Like many countries, Germany has a trade deficit with China but, unlike them, the gap is narrowing, helped by the success of luxury cars from BMW BMW.DE and other German automakers among the fast-growing ranks of wealthy Chinese with yuan to burn.
“All export-oriented German companies are focused on China, they know China will be important in driving their turnover and earnings for many years to come,” said Eberhard Sandschneider, head of research at the German Council on Foreign Relations.
The number of Chinese investors coming to Germany is still relatively low but is growing, said Sandschneider, with interest especially strong in smaller and medium-sized companies, known in German as the Mittelstand.
Only this week, sources in Hong Kong told Reuters Chinese group Sany Heavy Industry (600031.SS) had bought a privately owned German concrete pump maker, Putzmeister Holding, with a view to global expansion.
In some cases, Chinese companies have been able to pick up assets on the cheap because of Europe’s financial woes.
An opinion poll for Stern magazine suggested worry about the rise of China as a superpower is receding among ordinary Germans with 30 percent expressing fear, down 10 points from a year ago.
Merkel’s Chinese hosts will remind her of their long-standing campaigns for a free visa regime with the EU and for the 27-nation bloc to award China “free market economy” status, a move that would remove substantial trade restrictions.
Despite the upbeat mood over economic ties, Merkel said she would not shy away from criticising China’s human rights record.
“I will speak in China about my convictions and values in the same way as I do in Germany,” said Merkel, the daughter of a Protestant pastor who grew up in communist East Germany.
“I will make clear that human rights and the concept of the rule of law cannot be played off against each other,” she told the Welt newspaper in an interview published on Wednesday.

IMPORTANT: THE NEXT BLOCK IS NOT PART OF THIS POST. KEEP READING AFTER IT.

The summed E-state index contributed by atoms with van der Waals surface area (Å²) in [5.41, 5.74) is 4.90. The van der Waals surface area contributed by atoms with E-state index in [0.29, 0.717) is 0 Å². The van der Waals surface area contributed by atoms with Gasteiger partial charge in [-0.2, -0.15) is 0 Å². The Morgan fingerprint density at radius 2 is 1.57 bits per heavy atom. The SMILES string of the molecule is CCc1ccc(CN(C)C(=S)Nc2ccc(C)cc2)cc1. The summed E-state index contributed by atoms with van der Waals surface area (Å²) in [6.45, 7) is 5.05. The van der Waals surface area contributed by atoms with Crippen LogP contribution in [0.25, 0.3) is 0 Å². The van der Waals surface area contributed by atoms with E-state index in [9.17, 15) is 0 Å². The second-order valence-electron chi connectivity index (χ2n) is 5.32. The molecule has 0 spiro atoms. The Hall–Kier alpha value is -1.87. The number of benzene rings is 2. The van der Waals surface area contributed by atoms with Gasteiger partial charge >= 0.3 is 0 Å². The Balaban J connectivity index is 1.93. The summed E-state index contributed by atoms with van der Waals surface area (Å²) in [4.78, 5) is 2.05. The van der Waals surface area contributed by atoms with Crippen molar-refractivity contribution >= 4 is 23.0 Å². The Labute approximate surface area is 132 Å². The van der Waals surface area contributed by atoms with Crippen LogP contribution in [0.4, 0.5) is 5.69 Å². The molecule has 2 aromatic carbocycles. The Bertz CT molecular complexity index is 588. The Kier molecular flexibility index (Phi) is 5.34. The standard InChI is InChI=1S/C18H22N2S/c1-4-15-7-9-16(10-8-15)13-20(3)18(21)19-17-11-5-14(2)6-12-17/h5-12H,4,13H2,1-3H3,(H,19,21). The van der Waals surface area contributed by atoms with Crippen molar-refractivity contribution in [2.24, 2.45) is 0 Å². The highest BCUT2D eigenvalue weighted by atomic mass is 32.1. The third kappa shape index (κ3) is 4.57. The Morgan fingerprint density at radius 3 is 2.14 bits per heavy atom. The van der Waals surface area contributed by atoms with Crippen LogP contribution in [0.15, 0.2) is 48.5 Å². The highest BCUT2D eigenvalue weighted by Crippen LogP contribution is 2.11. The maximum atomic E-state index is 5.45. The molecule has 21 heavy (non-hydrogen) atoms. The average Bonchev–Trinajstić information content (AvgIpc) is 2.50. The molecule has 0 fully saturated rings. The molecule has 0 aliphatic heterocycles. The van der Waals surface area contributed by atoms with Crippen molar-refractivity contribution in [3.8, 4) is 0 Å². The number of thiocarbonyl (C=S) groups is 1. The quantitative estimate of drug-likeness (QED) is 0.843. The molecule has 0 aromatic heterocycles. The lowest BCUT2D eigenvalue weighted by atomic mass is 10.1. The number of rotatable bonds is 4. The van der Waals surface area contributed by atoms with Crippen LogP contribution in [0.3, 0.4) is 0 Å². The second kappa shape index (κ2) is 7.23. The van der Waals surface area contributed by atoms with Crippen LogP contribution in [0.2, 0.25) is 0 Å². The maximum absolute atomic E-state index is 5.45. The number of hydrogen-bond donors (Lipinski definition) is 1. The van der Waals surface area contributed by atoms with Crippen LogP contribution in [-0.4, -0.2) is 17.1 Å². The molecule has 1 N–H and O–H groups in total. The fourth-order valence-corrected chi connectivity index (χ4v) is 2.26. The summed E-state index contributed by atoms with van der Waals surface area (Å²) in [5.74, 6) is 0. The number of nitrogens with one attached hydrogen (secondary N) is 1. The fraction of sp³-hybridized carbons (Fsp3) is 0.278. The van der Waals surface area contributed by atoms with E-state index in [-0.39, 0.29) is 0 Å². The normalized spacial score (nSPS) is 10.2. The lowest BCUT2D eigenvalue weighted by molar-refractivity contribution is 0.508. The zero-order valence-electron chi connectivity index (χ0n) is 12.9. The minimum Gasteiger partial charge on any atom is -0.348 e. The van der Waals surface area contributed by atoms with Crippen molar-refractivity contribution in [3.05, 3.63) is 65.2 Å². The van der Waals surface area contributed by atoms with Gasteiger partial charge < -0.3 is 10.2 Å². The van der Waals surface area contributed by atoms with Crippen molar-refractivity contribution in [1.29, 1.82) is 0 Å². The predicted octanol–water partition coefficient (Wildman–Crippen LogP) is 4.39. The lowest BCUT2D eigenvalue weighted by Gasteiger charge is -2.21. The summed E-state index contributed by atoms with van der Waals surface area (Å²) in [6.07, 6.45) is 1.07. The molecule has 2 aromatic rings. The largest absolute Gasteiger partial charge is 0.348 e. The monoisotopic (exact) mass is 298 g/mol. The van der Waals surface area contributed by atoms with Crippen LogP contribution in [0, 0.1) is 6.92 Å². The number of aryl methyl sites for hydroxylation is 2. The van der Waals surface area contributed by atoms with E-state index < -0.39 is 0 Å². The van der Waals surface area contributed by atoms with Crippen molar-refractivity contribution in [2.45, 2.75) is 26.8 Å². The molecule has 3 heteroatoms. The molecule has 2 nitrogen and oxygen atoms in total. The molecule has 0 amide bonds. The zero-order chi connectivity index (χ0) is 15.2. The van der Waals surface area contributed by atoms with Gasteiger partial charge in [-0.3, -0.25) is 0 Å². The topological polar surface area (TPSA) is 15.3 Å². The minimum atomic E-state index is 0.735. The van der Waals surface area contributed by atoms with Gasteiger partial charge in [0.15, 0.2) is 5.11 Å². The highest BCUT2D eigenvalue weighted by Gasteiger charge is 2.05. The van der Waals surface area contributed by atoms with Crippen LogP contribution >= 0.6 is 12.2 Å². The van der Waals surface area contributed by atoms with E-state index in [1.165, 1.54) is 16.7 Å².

Topping the agenda of international issues will be Iran after the EU agreed to slap a ban on Tehran’s oil exports from July 1 over its nuclear programme.
A German government source said Merkel would urge Beijing to cut its own oil imports from Iran, a call sure to go unheeded. China is the world’s second largest oil consumer and has long opposed unilateral sanctions targeting Iran’s energy sector.
“I don’t expect either side to be persuaded by the other,” said Zhu. “Overall, China shares an interest in avoiding proliferation of nuclear weapons capability to Iran... But of course China does get a lot of oil from Iran.”
Merkel’s visit comes as some scholars are drawing parallels between the rapid economic rise and growing political clout of China and the emergence of a powerful, united but authoritarian Germany in an age of similar globalisation before World War One.
China, like Kaiser Wilhelm’s Germany, has sometimes alarmed some of its smaller neighbours with its assertive behaviour.
“China says it has learnt the lessons of history... They say they will not behave like Germany or Japan (in those times), that their rise will be peaceful,” said Wacker. “But the problem is that their rhetoric is not always matched by reality from the perspective of their neighbours.”
Additional reporting by Andreas Rinke and Matthias Sobolewski in Berlin, Kevin Yeo and Lucy Hornby in Beijing; Writing by Gareth Jones; editing by Tim Pearce